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Managing stakeholders

Why is stakeholder management important and how does it contribute to project outcomes? Learn more in this article.

Stakeholder management is a vital process that involves identifying, involving, and communicating with stakeholders throughout the project lifecycle. By actively engaging stakeholders, businesses can ensure project success and build strong relationships.

In this article, we will explore the importance of stakeholder management and how it contributes to improved project outcomes. We will take a look at the different types of stakeholders, levels of engagement, and strategies for effective communication.

Let’s delve into the world of stakeholders and discover how their involvement can enhance project delivery.

Stakeholder management is the practice of identifying and involving individuals or entities that have a vested interest or influence in a project. These stakeholders can include customers, team members, executives, business partners, suppliers, regulators, and more. By engaging stakeholders throughout the project, businesses can gather valuable insights, align expectations, and make informed decisions.

Stakeholders can be categorised into two broad groups: internal and external. Internal stakeholders comprise employees and executives within the organisation, while external stakeholders include business partners, regulators, communities, customers, investors, and competitors. It is essential to consider both types of stakeholders when developing a stakeholder management plan to ensure comprehensive engagement. There are many ways in which we can ensure that all stakeholders are considered during our planning.

The RACI matrix, a widely used stakeholder engagement model, outlines four levels of engagement: Responsible, Accountable, Consulted, and Informed.

  1. Responsible: This level includes team members and managers who are directly involved in project execution and hold responsibility for achieving project milestones.
  2. Accountable: The accountable stakeholder is an executive or high-level manager who bears ultimate responsibility for project success or failure.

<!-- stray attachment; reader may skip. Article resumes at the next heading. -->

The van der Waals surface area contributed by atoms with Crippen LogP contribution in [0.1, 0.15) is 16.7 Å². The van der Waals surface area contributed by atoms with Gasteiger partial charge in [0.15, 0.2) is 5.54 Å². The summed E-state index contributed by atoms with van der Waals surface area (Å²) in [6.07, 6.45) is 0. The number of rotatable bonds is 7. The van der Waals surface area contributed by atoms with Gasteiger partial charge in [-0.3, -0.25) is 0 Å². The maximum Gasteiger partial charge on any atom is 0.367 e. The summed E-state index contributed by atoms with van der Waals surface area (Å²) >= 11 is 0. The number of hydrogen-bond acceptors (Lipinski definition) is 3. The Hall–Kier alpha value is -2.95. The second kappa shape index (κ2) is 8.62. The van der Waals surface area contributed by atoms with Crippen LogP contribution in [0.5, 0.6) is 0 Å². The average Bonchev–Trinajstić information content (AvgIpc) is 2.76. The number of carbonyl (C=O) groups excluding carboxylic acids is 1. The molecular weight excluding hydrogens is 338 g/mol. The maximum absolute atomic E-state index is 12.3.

3. Consulted: These stakeholders possess expertise or authority in specific areas related to the project. Their input and guidance are sought during decision-making processes.
  4. Informed: Stakeholders at this level have minimal direct influence or interest in the project but should be kept informed of progress and outcomes.

Effective stakeholder management offers several benefits, including:

  1. Meeting stakeholder expectations: Involving stakeholders throughout the project ensures alignment with their needs and expectations, reducing the risk of project drift and dissatisfaction.
  2. Adaptation to changing market dynamics: By engaging external stakeholders such as customers and business partners, organisations can stay attuned to market shifts and adjust project direction accordingly.
  3. Enhancing the final product: Incorporating feedback from stakeholders, especially end-users, enables the development of products and services that better meet their needs and preferences.
  4. Winning people’s opinions: There may be stakeholders who totally disagree with your plans. By keeping them informed and with transparent communication, they may be more likely to understand your reasons and even support you eventually.

It is also important to consider those stakeholders who fall outside the business. Engaging external stakeholders is essential for effective stakeholder management. It is crucial to assess each stakeholder’s level of interaction and determine appropriate communication channels. For instance, competitors may be considered stakeholders but require careful management to avoid revealing sensitive information. Identifying the right level of engagement and maintaining consistent communication are key factors in building strong relationships with external stakeholders.

Effective stakeholder management is vital for project success. By actively engaging stakeholders and considering their input throughout the project lifecycle, businesses can meet expectations, adapt to market changes, and deliver superior products. Utilising tools like a RACI matrix and mapping stakeholders before a project begins further streamlines stakeholder management, enabling organisations to build strong relationships and drive project excellence.

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